The Next Paradigm in
In 1992, the fire investigation community was introduced to NFPA 921. After 23 years of discussion, pros and cons, the result is a field of fire investigators closely following this guide in determining the cause and origin of a fire. The reason, not that all investigators agree with all aspects of NFPA 921, but because the courts, both State and Federal, have and will continue to accept NFPA 921 as the generally accepted standard in the fire investigations community, if not the “Bible of Forensic Arson Science” (Babick v Berghuis 620 F.3d 571, 574–75 [6th Cir. 2010]).
When will be the next paradigm shift in fire investigations? I believe its happening now. In 2009, the National Academy of Sciences published their report, Strengthening Forensic Science in the United States: A Path Forward. This report was over 300 pages and contained an overview of multiple problems relating to forensic sciences and the law in both criminal and civil cases. Although this report was not specific to forensic fire investigations, it did address it. This report called for a movement towards mandatory universal accreditation of all public and private organizations providing fire investigative services for “criminal, civil, regulatory, or administrative proceedings.”
The report specifically states, “Laboratory accreditation and individual certification of forensic science practitioners should be mandatory.” With this report planting the seed, what is the next step? In 2013, the Federal Government established a “National Commission on Forensic Science as part of a new initiative to strengthen and enhance the practice of forensic science.” In November 2014, a Subcommittee prepared and posted, for public comment, a draft recommendation for mandatory universal accreditation of Forensic Science Service Providers. This recommendation failed to receive the requisite votes, but it is clear that this committee is in favor of individual certification.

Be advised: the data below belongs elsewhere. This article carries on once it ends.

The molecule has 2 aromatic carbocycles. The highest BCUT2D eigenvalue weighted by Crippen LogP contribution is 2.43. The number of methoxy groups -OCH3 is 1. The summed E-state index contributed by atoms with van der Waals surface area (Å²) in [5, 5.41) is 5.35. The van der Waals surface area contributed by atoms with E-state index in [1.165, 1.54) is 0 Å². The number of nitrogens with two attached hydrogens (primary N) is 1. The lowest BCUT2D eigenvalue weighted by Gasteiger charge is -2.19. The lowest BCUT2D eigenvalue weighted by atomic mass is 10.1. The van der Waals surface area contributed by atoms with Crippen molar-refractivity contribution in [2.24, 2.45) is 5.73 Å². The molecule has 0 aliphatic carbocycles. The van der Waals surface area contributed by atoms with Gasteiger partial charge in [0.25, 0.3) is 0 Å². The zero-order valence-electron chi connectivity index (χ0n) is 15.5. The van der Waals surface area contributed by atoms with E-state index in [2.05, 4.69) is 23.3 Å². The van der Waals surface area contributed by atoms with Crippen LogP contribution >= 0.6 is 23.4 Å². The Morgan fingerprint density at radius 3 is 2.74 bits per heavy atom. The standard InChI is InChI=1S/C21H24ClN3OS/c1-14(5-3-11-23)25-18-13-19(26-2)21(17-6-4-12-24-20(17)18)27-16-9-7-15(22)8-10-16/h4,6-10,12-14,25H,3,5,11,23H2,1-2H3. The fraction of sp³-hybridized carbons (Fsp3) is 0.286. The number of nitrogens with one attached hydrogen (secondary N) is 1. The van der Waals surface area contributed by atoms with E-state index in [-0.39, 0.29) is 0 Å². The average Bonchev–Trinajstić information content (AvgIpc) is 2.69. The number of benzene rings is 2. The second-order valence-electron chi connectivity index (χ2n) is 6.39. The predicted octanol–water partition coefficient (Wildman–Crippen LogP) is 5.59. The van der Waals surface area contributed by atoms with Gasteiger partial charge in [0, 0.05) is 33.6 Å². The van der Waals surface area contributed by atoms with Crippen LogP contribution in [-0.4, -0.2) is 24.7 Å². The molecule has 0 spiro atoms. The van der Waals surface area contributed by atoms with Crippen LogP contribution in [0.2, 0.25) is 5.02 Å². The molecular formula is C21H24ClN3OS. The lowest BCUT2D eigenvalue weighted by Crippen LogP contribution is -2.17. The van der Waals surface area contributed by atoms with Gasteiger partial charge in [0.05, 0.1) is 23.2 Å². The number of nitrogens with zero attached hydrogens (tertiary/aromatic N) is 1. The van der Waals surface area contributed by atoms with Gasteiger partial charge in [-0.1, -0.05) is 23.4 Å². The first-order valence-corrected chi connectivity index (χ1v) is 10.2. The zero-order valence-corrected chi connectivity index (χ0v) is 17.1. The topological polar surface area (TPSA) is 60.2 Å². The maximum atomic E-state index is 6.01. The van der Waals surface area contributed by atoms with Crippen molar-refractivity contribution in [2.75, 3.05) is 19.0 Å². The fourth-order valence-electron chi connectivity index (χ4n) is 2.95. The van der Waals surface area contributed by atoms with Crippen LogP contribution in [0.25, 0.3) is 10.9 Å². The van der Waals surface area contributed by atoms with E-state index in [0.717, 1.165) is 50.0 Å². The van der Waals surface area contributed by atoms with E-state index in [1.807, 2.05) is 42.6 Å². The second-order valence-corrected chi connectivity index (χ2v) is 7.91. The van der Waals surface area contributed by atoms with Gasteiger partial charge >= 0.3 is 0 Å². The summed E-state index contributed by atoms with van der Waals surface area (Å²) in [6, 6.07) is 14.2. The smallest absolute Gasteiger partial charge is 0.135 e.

Will the Commission consider a fire investigator a “Forensic Science Service Provider?” They define a Forensic Science Service Provider as a person or entity that (1) applies scientific practices to recognizing, collecting, analyzing or interpreting physical evidence; and (2) issues test results, provides reports, or provides interpretations, conclusions, or opinions through testimony with respect to such evidence. Based upon their definition, I don’t think any of us will argue that a fire investigator will be included in this initiative.
We can all read the writing on the wall, but what is our next step as fire investigators? We all know the California Courts, under the Frye standard, don’t require us to be certified to offer an expert opinion as to the origin and cause of a fire, but that could change with one decision of the court. We are not currently required by the U.S. Department of Justice to be certified to provide fire investigative services for “criminal, civil, regulatory, or administrative proceedings,” but that could change with one recommendation from the National Commission on Forensic Science.
As I see it, we have two options. We can wait for it to happen, complain when it does, and then play catch up, much as we did as an industry when NFPA 921 was introduced. OR, we can embrace the change, recognize that the intent is to make us better individually and collectively as an industry, and lead the forensic certification charge. How do I recommend we accomplish this challenge? Become a Certified Fire Investigator!